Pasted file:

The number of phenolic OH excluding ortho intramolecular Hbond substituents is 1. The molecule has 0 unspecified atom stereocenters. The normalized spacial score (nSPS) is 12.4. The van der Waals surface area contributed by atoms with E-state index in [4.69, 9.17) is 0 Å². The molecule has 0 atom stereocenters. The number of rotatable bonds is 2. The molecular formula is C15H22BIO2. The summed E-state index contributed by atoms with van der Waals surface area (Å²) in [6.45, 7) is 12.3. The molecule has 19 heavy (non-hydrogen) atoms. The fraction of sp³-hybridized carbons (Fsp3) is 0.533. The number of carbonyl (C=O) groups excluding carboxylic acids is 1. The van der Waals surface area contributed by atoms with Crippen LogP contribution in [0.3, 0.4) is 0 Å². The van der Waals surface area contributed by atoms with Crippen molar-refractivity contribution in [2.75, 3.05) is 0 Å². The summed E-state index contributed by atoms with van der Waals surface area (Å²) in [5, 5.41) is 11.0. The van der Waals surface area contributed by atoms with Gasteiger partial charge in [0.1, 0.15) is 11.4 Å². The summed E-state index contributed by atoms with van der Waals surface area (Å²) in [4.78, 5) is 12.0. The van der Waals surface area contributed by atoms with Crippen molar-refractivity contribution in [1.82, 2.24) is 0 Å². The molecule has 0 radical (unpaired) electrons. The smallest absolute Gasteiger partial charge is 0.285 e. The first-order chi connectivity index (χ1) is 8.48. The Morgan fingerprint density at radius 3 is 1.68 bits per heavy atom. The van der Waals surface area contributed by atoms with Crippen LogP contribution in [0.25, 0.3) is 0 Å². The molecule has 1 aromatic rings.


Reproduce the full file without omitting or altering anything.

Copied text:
The number of phenolic OH excluding ortho intramolecular Hbond substituents is 1. The molecule has 0 unspecified atom stereocenters. The normalized spacial score (nSPS) is 12.4. The van der Waals surface area contributed by atoms with E-state index in [4.69, 9.17) is 0 Å². The molecule has 0 atom stereocenters. The number of rotatable bonds is 2. The molecular formula is C15H22BIO2. The summed E-state index contributed by atoms with van der Waals surface area (Å²) in [6.45, 7) is 12.3. The molecule has 19 heavy (non-hydrogen) atoms. The fraction of sp³-hybridized carbons (Fsp3) is 0.533. The number of carbonyl (C=O) groups excluding carboxylic acids is 1. The van der Waals surface area contributed by atoms with Crippen LogP contribution in [0.3, 0.4) is 0 Å². The van der Waals surface area contributed by atoms with Crippen molar-refractivity contribution in [2.75, 3.05) is 0 Å². The summed E-state index contributed by atoms with van der Waals surface area (Å²) in [5, 5.41) is 11.0. The van der Waals surface area contributed by atoms with Gasteiger partial charge in [0.1, 0.15) is 11.4 Å². The summed E-state index contributed by atoms with van der Waals surface area (Å²) in [4.78, 5) is 12.0. The van der Waals surface area contributed by atoms with Crippen molar-refractivity contribution in [1.82, 2.24) is 0 Å². The molecule has 0 radical (unpaired) electrons. The smallest absolute Gasteiger partial charge is 0.285 e. The first-order chi connectivity index (χ1) is 8.48. The Morgan fingerprint density at radius 3 is 1.68 bits per heavy atom. The van der Waals surface area contributed by atoms with Crippen LogP contribution in [0.25, 0.3) is 0 Å². The molecule has 1 aromatic rings.